Thursday, August 27, 2009


Web 2.0 has opened up a myriad of services to the common man that were unthinkable even ten years ago. One of those is the self-publishing of printed books. Services like and others bring limited run printing to the masses. Lulu in particular allows anyone to upload content, have it printed and bound and then sold in the Lulu marketplace. Even offline companies are now allowing much smaller runs of printed book material than ever before. For me though, the online realm is most exciting, as it doubles as a marketing and promotion tool.

A group of us are about to embark on a self-printing experiment. Each of the four group members will get 25 pages out of a 100 page book to use as they see fit. Fiction. Poetry. Biography. Anything goes. Each member will get to edit, comment on and rate all of the other members' work. In the end we'll self-publish the book by some mechanism or another and attempt to promote it.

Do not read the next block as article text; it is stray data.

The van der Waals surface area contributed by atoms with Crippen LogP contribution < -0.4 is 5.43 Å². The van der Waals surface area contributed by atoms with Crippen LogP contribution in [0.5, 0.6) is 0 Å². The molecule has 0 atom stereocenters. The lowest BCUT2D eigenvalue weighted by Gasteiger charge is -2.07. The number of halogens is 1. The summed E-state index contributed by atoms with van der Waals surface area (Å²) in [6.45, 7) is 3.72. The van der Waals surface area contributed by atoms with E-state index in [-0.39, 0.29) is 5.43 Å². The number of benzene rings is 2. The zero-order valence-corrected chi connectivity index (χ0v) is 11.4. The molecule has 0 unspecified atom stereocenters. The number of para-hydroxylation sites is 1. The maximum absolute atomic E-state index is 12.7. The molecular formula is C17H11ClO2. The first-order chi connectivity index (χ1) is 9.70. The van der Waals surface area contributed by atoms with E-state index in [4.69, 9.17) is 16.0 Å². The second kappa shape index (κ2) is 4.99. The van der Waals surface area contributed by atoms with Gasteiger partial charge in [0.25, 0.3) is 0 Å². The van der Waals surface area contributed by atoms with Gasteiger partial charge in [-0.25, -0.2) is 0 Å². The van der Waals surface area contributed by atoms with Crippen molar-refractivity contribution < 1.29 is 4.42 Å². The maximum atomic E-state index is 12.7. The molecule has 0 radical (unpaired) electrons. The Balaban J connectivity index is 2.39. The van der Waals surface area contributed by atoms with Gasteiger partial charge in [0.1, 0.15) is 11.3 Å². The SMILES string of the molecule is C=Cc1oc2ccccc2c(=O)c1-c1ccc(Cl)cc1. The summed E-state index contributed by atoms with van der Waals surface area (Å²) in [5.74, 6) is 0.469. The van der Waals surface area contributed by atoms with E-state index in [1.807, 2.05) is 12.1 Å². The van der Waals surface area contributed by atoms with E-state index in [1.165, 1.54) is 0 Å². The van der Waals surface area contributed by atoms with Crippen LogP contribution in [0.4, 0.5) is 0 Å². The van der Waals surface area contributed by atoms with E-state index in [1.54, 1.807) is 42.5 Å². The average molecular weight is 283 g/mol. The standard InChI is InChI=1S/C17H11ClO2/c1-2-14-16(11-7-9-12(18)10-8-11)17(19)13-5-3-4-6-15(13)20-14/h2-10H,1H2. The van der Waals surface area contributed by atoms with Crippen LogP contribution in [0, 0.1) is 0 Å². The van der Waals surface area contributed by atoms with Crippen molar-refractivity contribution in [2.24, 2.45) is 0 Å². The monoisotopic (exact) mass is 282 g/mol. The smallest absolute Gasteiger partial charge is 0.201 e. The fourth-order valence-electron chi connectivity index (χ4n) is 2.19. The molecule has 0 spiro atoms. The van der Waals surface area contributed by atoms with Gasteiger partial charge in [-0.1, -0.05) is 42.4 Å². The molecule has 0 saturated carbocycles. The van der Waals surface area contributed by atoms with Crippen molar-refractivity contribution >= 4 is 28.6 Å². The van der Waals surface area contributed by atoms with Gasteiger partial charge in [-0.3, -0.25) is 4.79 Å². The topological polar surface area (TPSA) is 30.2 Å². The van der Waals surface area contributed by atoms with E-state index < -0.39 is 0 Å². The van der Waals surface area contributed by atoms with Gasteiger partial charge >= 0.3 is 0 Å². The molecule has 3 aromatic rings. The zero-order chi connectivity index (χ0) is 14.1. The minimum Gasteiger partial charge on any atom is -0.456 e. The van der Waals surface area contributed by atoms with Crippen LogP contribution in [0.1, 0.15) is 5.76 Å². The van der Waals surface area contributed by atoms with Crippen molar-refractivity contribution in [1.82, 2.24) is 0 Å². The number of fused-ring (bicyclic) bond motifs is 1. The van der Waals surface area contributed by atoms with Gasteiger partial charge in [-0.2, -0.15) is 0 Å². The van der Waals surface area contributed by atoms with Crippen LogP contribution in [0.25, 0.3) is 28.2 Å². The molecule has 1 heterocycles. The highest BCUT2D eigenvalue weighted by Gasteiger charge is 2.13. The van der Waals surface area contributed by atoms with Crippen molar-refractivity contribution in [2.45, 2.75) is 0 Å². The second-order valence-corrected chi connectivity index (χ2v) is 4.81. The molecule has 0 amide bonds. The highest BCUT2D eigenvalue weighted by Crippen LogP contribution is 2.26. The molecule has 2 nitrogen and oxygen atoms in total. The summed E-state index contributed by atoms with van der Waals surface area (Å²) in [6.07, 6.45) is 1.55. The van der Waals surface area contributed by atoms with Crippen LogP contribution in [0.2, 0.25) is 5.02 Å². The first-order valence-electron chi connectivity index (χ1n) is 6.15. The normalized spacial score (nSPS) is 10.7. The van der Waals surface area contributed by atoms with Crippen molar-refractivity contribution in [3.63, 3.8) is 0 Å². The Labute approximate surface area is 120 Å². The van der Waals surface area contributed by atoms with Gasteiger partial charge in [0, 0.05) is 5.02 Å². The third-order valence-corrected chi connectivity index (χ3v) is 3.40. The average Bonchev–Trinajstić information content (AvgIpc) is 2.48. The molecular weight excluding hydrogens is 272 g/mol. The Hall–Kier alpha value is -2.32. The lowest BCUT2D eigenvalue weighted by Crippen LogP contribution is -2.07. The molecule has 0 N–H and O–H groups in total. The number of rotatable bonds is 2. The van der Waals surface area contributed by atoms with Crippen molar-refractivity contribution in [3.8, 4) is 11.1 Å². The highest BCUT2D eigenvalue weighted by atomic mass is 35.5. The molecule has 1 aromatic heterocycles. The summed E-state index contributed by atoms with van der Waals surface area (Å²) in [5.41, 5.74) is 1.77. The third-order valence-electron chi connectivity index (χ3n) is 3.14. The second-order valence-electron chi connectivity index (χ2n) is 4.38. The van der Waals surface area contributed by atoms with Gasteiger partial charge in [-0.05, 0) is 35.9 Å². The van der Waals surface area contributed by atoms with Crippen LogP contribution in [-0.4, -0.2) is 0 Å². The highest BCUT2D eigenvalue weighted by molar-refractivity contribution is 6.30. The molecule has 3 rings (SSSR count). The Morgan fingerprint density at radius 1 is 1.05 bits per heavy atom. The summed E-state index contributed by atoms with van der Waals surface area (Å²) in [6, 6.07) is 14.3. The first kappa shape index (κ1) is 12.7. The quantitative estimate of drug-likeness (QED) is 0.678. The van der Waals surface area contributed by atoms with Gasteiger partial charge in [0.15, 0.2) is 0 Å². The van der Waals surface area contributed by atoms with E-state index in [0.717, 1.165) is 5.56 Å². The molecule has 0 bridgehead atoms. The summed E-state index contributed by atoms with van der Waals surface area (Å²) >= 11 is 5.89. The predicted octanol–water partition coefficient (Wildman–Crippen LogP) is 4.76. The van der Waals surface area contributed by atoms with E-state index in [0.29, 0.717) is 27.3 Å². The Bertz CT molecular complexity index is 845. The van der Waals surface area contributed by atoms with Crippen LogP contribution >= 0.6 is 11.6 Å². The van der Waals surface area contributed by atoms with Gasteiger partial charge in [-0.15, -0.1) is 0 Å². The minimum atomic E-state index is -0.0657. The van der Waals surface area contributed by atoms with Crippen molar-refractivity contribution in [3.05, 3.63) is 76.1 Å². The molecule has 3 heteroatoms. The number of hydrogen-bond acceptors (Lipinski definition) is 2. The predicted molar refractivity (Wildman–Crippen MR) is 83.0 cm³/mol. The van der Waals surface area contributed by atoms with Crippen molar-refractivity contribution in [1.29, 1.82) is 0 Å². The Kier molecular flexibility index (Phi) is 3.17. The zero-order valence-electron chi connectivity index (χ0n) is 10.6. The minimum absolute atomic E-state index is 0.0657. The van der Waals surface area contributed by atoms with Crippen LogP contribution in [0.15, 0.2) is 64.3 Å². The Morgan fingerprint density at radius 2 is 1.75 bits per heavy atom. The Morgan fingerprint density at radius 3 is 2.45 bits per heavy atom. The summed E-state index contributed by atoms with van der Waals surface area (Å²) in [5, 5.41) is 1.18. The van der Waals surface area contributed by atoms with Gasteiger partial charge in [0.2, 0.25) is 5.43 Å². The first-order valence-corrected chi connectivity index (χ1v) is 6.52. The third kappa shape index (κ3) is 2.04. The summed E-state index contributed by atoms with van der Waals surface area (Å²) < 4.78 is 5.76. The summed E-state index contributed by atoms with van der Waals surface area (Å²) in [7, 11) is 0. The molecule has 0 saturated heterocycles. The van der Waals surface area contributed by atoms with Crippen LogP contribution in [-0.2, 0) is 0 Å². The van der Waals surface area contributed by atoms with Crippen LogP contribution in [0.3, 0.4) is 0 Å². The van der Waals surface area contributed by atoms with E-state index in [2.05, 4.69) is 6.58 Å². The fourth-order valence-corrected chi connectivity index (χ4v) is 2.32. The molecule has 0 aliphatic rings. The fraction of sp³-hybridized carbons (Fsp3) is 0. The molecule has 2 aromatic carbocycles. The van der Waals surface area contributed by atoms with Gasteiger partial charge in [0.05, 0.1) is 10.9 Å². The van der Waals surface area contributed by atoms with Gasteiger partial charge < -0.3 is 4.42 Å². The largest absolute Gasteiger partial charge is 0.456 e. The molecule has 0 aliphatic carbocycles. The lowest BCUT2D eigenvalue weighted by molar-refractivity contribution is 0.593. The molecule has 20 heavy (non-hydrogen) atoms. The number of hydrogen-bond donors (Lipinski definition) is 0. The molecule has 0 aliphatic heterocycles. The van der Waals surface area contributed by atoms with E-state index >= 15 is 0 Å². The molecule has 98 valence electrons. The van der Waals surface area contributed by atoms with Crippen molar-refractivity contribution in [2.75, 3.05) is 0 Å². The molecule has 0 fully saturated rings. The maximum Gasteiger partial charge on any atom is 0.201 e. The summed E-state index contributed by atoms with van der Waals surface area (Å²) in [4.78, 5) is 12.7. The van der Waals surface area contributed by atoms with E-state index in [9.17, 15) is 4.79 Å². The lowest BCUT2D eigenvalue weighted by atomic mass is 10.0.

It's exciting because before the self-publishing revolution what we're attempting to do was almost entirely outside the realm of possibility, without strong financial backing. Limited and one-off runs didn't happen, so a large upfront expenditure of capital was required. Now anyone can publish. That means a lot of garbage will wind up in the marketplace, I know. We might even be contributing to that...who knows. But some of this brave, new content will be very, very good, and will finally be able to get into the hands of readers.

It's funny to me that as people that herald this sort of thing are heralding the demise of the printed word, services like Lulu are popping up, allowing a more democratic, ubiquitous world of printed words.'re wrong.

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